CMS’s Bowers Program
By Katelyn Simone
Next season, the Chamber Music Society of Lincoln Center will welcome its latest cohort of extraordinary young artists into the Bowers Program, a three-season residency that identifies and nurtures the next generation of leading chamber musicians. Since 1996 the rigorous program has created a major pathway to the CMS roster—of which more than half of current artists are program alumni—and promoted the long-term vibrancy of the art form.
The dynamic 2024–27 Bowers Program class consists of nine individuals and one string quartet. Chosen from a pool of 168 applicants worldwide, these artists hail from seven countries and share a commitment to exemplary musicianship and a passion for chamber music.
“I can’t say enough about the level of these Bowers artists,” says Ani Kavafian, the eminent violinist, educator, and five-decade member of CMS’s roster who served as one of the jurors at the last Bowers audition. “They play at the highest level on their instruments and bring a different level of excitement to the performances we play with them.”
The program is built on a hands-on, intensive experience with CMS’s illustrious roster. Bowers musicians fully integrate into every facet of CMS activity, including mainstage performances at Alice Tully Hall, touring, radio broadcasts, recordings, education and community engagement programs, and individualized mentorship. Moreover, the program provides access to a global network of premiere chamber musicians, presenters, and performance opportunities.
These musicians may be emerging, but they are already active professionals; their CMS engagements will fold into calendars full of touring, recitals, solo appearances with major orchestras, and degree and diploma programs at leading conservatories.
Incoming Bowers artist Evren Ozel is a pianist currently enrolled in the Artist Diploma program at New England Conservatory. He says, “[The program] is very flexible and allows me to be in school and still pursue my own career as a pianist and soloist. That’s a really nice thing.” Before beginning his official Bowers residency in the 2024–25 season, Ozel will join CMS musicians in a performance at Drew University in April 2024.
While versatile, these artists cite chamber music—and the Bowers Program itself—as lifelong aspirations. “[Chamber music is] one of the great joys of music making, and some of the greatest repertoire, too,” says Ozel. For incoming violinist Julian Rhee, “There are so many videos from CMS of artists that I was watching when I was in elementary school.”
“Chamber music is the entire reason I play cello,” says incoming artist Sterling Elliott, who spent his formative early years in a prolific family string quartet. “[The Bowers Program] has been a dream of mine for quite some time. It was on that long-term vision board—perhaps something I would accomplish by the time I’m 30.” (Elliott is 23.) “For it to come at this point in my life and career . . . I’m elated.”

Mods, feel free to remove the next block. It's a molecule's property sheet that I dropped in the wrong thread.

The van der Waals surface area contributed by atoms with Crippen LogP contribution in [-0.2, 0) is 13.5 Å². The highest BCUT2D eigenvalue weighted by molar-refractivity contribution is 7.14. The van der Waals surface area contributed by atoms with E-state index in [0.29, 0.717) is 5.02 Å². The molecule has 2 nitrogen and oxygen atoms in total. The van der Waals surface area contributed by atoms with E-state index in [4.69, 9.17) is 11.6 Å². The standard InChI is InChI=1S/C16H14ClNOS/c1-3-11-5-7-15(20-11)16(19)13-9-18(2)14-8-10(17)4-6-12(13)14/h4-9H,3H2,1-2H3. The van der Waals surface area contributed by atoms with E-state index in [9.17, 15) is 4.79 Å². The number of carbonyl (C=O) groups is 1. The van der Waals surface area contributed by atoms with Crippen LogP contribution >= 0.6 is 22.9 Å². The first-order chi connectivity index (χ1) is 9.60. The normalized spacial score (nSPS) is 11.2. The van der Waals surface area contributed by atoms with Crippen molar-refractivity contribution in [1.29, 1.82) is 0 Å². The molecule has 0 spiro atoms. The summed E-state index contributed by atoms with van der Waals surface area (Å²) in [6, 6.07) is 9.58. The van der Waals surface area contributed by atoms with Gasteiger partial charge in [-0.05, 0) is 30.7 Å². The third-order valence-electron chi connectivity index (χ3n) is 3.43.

The opportunity to apply comes only once every three years. For an audition—particularly one for a globally leading chamber music organization— to be fun may seem surprising, but that’s how incoming Bowers artists describe it. “It reminded me of sightreading with friends,” Elliott says. “My stress levels were lower than I thought.” The process begins with video submissions from which select applicants are invited to audition live at CMS’s Rose Studio in chamber ensembles alongside CMS musicians, with just a few weeks to prepare challenging repertoire.
On audition day, applicants had just 20 minutes of rehearsal—a simulation of the fast pace at CMS. “It was nerve-wracking, but exhilarating,” says Julian Rhee. “Somehow, when I was doing it I was having a pretty good time. It brought out that sense of spontaneous collaboration on stage as opposed to everyone playing their own individual solos. It was a very unique audition, which makes sense for a unique organization.”
Collaboration brings both joys and challenges. According to Kavafian, “I believe this program is an absolute gold mine for young performers who love chamber music and who will benefit so greatly. . . . They will learn how to give constructive comments and learn how to navigate different personalities. Their greatest challenge is when to voice their point of view and when to listen.”
The incoming artists anticipate learning to navigate these dynamics. As Rhee says, “You want to present yourself in the best way possible, while also trying to be as flexible as possible, too.” He sees exciting challenges: “How can I learn more from them by also giving more, and find a way to integrate myself into new collaborations constantly with a new network of people?”
At the Chamber Music Society, this network is an exceptional asset. “I’m really excited to work with not just [CMS Artistic Directors] David Finckel and Wu Han, but all the CMS artists as well as the other Bowers artists,” says Elliott.
Rhee adds, “I think I’m most looking forward to meeting the amazing people you get to work with. I actually get to play with them and learn how they approach chamber music.”
The admiration goes both ways. “I absolutely love the new performers coming into the program. I look forward to working with each of them,” says Kavafian. “Continuing the Bowers Program is an essential part of the future of chamber music. The give-and-take between all of us only adds to each performance—excitement and energy, along with knowledge, is the best way to make music!” The future is in good hands.
Katelyn Simone is a New York City–based writer and oboist working at the intersection of art and social impact.